Improving Your Government Proposals’ Pwin Part 4: Practice Continuous Process Improvement

In last week’s post, we focused on staying fresh and innovative with our proposal and capture processes. This week, we focused on a set of steps necessary to improve and optimize these processes.

In part four of our Improving Your Government Proposals’ Pwin series, we explore practicing continuous improvement. We covered measuring your proposal quality to improve your win probability (Pwin) in our first article and video. Today you will learn some best practices for gathering your team’s input for that process.

Kaizen is a Japanese word that means improvement, but there is an implied tone of “continuity” or “philosophy” in the word. In industries around the world, kaizen refers to lean business practices, where the goal is to eliminate waste. Waste meaning wasted resources, like time, money, training, etc.

Kaizen equals continuous improvement for proposal drafting processes
Image Source: Kaizen Institute

Why Does a Lessons Learned Process Improve My Pwin?

Success does not consist of never making mistakes, but in never making the same one a second time. -George Bernard Shaw

Gathering lessons learned following a proposal submission is a major best practice. However, you’ll see that most organizations don’t actually do it. It is a best practice that is commonly not implemented. Why do you think that is?

It could tie back into your organization’s business development culture. Or perhaps management doesn’t realize the important role a lessons learned process plays in increasing your proposals’ win probability for federal contracts. Either way (or maybe it’s something else), this leads to mistakes repeated.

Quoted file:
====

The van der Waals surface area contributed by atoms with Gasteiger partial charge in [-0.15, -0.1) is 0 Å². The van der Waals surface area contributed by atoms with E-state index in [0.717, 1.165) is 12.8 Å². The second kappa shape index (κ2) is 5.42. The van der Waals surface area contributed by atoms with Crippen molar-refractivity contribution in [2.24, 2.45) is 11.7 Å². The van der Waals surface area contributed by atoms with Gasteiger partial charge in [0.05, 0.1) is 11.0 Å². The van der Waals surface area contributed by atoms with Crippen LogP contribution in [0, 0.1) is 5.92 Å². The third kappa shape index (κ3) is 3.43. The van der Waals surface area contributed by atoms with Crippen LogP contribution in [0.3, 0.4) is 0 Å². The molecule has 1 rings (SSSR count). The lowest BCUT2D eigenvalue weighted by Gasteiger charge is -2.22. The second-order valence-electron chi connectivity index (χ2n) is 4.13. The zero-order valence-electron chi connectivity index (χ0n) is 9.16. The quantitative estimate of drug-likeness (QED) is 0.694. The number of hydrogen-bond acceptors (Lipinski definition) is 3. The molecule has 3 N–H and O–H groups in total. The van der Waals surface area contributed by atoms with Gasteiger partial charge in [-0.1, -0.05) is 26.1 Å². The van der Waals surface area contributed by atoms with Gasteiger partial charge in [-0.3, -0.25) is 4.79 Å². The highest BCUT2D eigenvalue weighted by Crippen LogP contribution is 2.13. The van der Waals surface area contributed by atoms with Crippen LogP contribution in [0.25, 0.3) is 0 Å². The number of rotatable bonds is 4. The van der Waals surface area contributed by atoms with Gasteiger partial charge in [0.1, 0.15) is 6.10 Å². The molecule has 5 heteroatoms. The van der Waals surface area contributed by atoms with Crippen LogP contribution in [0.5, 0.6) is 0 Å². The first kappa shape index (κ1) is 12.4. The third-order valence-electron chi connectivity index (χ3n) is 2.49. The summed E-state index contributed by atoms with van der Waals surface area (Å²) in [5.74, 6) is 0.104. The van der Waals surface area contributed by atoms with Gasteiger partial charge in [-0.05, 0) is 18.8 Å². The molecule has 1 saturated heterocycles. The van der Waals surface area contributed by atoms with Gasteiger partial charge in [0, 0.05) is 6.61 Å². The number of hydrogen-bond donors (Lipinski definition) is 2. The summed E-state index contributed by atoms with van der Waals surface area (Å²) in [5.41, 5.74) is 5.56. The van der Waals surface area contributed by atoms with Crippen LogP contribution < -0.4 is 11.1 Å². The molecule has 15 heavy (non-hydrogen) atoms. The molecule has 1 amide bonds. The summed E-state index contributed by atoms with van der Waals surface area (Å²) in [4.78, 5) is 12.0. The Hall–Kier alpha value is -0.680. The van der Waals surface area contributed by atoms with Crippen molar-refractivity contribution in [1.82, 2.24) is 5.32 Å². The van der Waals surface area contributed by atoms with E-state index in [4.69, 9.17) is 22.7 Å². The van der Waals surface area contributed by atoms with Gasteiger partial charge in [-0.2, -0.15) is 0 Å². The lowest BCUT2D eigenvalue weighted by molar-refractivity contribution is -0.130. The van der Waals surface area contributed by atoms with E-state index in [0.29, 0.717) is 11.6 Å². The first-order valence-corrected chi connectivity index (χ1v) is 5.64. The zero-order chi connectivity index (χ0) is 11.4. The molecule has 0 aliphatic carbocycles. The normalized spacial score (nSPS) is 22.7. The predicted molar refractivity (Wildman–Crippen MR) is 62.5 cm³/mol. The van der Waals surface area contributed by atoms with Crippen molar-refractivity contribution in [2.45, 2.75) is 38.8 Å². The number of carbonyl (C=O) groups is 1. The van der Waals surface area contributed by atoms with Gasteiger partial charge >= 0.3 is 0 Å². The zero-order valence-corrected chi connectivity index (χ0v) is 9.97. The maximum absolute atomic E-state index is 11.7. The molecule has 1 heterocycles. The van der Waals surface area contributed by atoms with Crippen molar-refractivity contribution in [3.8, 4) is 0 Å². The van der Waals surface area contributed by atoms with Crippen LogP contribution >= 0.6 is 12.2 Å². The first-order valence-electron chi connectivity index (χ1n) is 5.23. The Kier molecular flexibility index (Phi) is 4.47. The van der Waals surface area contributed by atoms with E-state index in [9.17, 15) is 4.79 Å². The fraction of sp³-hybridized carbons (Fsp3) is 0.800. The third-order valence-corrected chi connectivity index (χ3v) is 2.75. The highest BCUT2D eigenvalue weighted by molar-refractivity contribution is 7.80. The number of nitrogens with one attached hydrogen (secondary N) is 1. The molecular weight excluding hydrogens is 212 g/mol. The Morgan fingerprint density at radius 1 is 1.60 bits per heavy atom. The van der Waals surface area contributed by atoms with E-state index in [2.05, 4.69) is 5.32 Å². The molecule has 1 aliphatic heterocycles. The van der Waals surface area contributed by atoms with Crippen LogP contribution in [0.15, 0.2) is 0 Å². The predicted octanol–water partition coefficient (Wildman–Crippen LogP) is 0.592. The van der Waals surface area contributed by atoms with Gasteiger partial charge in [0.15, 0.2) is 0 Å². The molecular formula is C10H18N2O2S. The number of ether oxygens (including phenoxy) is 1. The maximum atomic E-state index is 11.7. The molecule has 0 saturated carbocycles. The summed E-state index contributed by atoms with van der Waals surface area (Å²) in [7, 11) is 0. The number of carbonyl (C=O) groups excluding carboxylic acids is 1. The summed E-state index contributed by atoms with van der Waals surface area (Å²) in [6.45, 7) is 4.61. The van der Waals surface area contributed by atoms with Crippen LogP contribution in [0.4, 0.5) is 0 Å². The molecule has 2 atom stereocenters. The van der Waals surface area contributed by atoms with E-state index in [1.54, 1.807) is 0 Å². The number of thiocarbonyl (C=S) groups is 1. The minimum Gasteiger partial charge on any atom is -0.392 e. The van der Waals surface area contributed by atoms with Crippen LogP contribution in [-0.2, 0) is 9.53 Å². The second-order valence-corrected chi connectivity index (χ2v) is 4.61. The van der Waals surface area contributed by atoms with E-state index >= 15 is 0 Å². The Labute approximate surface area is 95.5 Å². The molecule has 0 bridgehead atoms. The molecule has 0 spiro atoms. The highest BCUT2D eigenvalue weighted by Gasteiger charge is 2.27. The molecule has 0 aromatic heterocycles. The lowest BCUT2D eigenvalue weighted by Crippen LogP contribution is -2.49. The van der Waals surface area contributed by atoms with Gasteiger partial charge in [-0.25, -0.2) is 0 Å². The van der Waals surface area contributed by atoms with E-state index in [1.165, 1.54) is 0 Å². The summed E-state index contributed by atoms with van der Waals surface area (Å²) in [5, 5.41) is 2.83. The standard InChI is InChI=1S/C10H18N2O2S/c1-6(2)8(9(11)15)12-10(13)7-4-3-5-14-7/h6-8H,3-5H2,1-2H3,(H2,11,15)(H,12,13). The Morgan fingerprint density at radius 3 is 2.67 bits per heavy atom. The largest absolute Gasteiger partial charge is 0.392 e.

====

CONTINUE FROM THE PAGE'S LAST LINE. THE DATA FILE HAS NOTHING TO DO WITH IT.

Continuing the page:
Essentially, you need to:

  1. Document your lessons learned one or two days after completing the proposal. This will prevent you from forgetting the pain and details of what happened. Then you need to do it again after the customer debrief. We strongly recommend asking the customer for a debrief whether you win or lose the contract. The reasons for this practice could fill another article, so we’ll save it for another day.
  2. Upload your lessons learned document (together with the debrief) to a common access area. You don’t want your lessons learned to disappear into someone’s personal computer folder. For example, keeping them on a shared drive ensures that everyone involved can review them.
  3. Review the document prior to starting the next proposal. This is an important step. Gathering the lessons learned will be fruitless if you don’t work on incorporating them during your next pursuit.

Set the Tone for Your Lessons Learned Brief

You’ll want to collect the lessons learned in a brief ahead of time, but first, you need to establish the rules. If you have tried to gather lessons learned before, you might already understand how the process can turn bad. Participants can become emotional or scared of losing their jobs, depending on the company culture.

In a strong and positive company business development culture, the lessons learned process is valued and relied upon for progress.

  • Encourage your team to be candid and honest. You can’t improve any process without honest feedback.
  • Don’t get personal, call out names, criticize, or play the blame game.
    • Remind everyone to stay open-minded. Each person experienced the process, all or in part, differently than everyone else.
    • Don’t look for a guilty party; just look to improve the process.
  • Offer constructive suggestions, comments, feedback, and solutions. Emphasizing solutions can keep everyone on track.
  • Avoid cognitive and confirmation biases. They can be hidden obstacles that ruin the process.